And this is a real worry: many of my students have misaligned ambitions. They wish to be things they have not talent to become (sports stars), things that are wicked (being an idle rich man), or things our culture has in great abundance (aspiring actors).
Many dreams turn out to be desires unconstrained by reality. We dream of being actors or astronauts, but detach from those dreams the hard work or skills needed to live the dream. We fantasize that winning an Oscar will make us happy in the long term when such glory will fade as surely as our own relatively smaller prizes. Dreams tell us that marriage will solve our problems and that the right partner will fix what is wrong inside of us. We ignore warning signs or the consequences of some of those dreams.
And of course some of dreams are wicked: we want what we should not have. We commit to our family and then we throw our family aside for a dream “job” that ends up putting them at risk. Dreams (Disney told me) is a “wish my heart makes when I am fast asleep.” Those wishes need to be brought into my waking hours and examined. Some of them will survive the process and motivate me to go further up and further in.
Dreams have a place, but not cut off from logic and wisdom. Hollywood constantly sells the opposite: follow your heart, your dreams, now and things will (generally) turn out well. This is rubbish, dangerous rubbish.
Now somebody might say that all of this was not implied by one actor making an off hand comment, but I think it was. Few have the looks or talent to be Lupita Nyong’o and most people who wish to live her dream should be told: “don’t bother.” Our society needs more medical workers and fortunately many Americans have the talent to reach those goals and many of us should be told “go for it.” We can change our dreams: they need not be static. Our dreams may lead to a valid argument . . . a good and persuasive plan of action for our life, but only if our dreams are brought into the waking world and our plans are based on the truth.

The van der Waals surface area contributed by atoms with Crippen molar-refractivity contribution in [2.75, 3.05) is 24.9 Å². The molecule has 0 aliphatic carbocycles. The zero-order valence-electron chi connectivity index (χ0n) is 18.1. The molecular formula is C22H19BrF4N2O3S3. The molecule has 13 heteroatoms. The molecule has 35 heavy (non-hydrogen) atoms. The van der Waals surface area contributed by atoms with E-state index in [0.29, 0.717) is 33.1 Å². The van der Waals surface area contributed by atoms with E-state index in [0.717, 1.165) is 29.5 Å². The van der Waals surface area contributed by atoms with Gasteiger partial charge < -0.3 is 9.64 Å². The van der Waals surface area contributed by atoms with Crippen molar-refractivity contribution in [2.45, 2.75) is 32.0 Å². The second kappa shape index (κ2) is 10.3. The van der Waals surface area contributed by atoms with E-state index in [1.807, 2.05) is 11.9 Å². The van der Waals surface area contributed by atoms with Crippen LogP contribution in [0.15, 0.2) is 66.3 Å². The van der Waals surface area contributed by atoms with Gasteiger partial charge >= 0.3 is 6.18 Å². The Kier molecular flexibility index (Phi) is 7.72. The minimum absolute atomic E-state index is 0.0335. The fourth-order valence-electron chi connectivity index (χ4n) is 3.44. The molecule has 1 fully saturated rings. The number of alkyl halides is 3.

I never had the leg to placekick for the Packers. It was a fun daydream, but it needed killing if I took it seriously and began to act upon it.
Whatever our neighborhood today, our dreams may be foolish or wise. Our dreams may come to pass and harm us or come to pass and help us. Only God knows and only God and His community can help us purge invalidity and falsehoods from our lives.
*In a corrective to any pride, my first draft of this reversed terms! My definition of validity was wrong! You can have a valid argument with false premises and a true conclusion. (If the moon is made of green cheese, then the sky is blue. The moon is made of green cheese. Therefore: the sky is blue. The sky is in fact blue, but the second premise is in fact false. If both premises were true, then conclusion would necessarily be true.) Warning about typing quickly early in the morning! Shout out to Michael Robinson for finding the error.